Looking at the game’s visuals consist of a gorgeous pixel style, conjuring thoughts of the SNES, but still vibrant enough to stand on its own. It gives off a blacklight neon feeling, akin to a DDR game. The animations of Red’s opponents and some of the backgrounds had my eyes glued while engaging in rigorous headbanging. Even the smaller overworld sprites pop out with an adorable energy.
Of course, a good rhythm game needs a good soundtrack, and Foreign Gnomes delivers. The soundtrack is a mix of hip-hop, electric, synth, and a tiny bit of metal every now and again. As mentioned earlier, each fight has it’s own song which matches both the character and their attacks. I can’t really articulate how it matches the attacks, but when you play the game, you’ll understand.
All in all, I highly recommend you check Everhood’s demo out. It’s a fun way to spend 30 minutes, and you’ve got nothing to lose by trying it out. You can expect me to buy this game as soon as possible, and I will sit here in my bedroom, eagerly awaiting the release of Everhood…
“..I thought you’d be bigger.”
I’m a big fan of the late, great Robert Ginty. My favorite Ginty Classics are Goldraiders, White Fire, Mission Kill and of course The Exterminator – one of the best vigilante movies of all time. Like Death Wish, The Exterminator deals with a one-man crusade to clean up the dark urban streets, but this movie is grittier and nastier than the Charles Bronson flick, which is probably the main reason why the critics hated the movie and also one of the reasons why it has such a big cult following. The movie begins in ‘Nam as we witness American soldier John Eastland (Ginty) and his squad captured and tortured by the Viet Cong. Eastland escapes - and cut to a few years later, Eastland realizes that there’s a new war with a new enemy to be fought in New York City when some psychotic street punks (attempting to steal beer) beat up his best friend (Steve James) with a metal garden claw.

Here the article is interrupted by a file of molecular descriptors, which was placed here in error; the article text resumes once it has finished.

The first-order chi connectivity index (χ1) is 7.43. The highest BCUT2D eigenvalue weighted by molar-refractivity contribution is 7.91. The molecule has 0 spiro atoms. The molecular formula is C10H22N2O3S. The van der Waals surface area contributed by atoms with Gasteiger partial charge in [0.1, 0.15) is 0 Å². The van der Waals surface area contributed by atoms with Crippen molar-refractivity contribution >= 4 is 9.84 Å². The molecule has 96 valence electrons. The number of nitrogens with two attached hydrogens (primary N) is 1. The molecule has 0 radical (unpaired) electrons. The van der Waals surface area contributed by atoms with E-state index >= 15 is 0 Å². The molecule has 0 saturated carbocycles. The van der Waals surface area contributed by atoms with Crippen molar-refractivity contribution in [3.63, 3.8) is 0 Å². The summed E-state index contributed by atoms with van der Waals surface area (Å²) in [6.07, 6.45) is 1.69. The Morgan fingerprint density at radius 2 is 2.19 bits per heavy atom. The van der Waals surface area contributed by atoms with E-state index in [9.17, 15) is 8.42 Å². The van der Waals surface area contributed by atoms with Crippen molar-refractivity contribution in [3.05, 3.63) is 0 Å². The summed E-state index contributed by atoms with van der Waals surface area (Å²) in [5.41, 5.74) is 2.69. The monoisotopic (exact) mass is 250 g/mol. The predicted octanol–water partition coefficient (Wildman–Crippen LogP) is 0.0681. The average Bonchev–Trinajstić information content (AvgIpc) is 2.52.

Understandably pissed and clearly still dealing with the war trauma, he unpacks his souvenir weapons and tracks down the evil bad guys, which seems to awaken his male desires to smash and kill - so he starts going after other criminal dudes as well and killing the living crap out of anyone who gets in his way, dropping them in meat-grinders and stuff, and it’s up to Detective Dalton (Christopher George) to stop him. There’s some technical sloppiness here and there, but The Exterminator is well-directed by James Glickenhaus (the guy who made Blue Jean Cop and Jackie Chan’s The Protector). No flashy editing, just a gritty, manly action movie with lots of violence and imaginative ways of murdering guys, plus it has one of the most recognizable and best God damned covers/posters of all time; A man in a tinted motorcycle helmet brandishing a flamethrower. John Eastland is one of my favorite action heroes. Unlike many of the oiled up, tanned action guys from the 1980s, he didn’t need ripped pecs and he doesn’t look like an extra from a shampoo commercial. John Eastland could actually exist. He could be out there in real life somewhere, stomping the faces of criminals and kicking ass whenever he goes shopping or for a walk. Great film!
Release year: 1980
Director: James Glickenhaus
Stars: Robert Ginty, Steve James, Samantha Eggar, Christopher George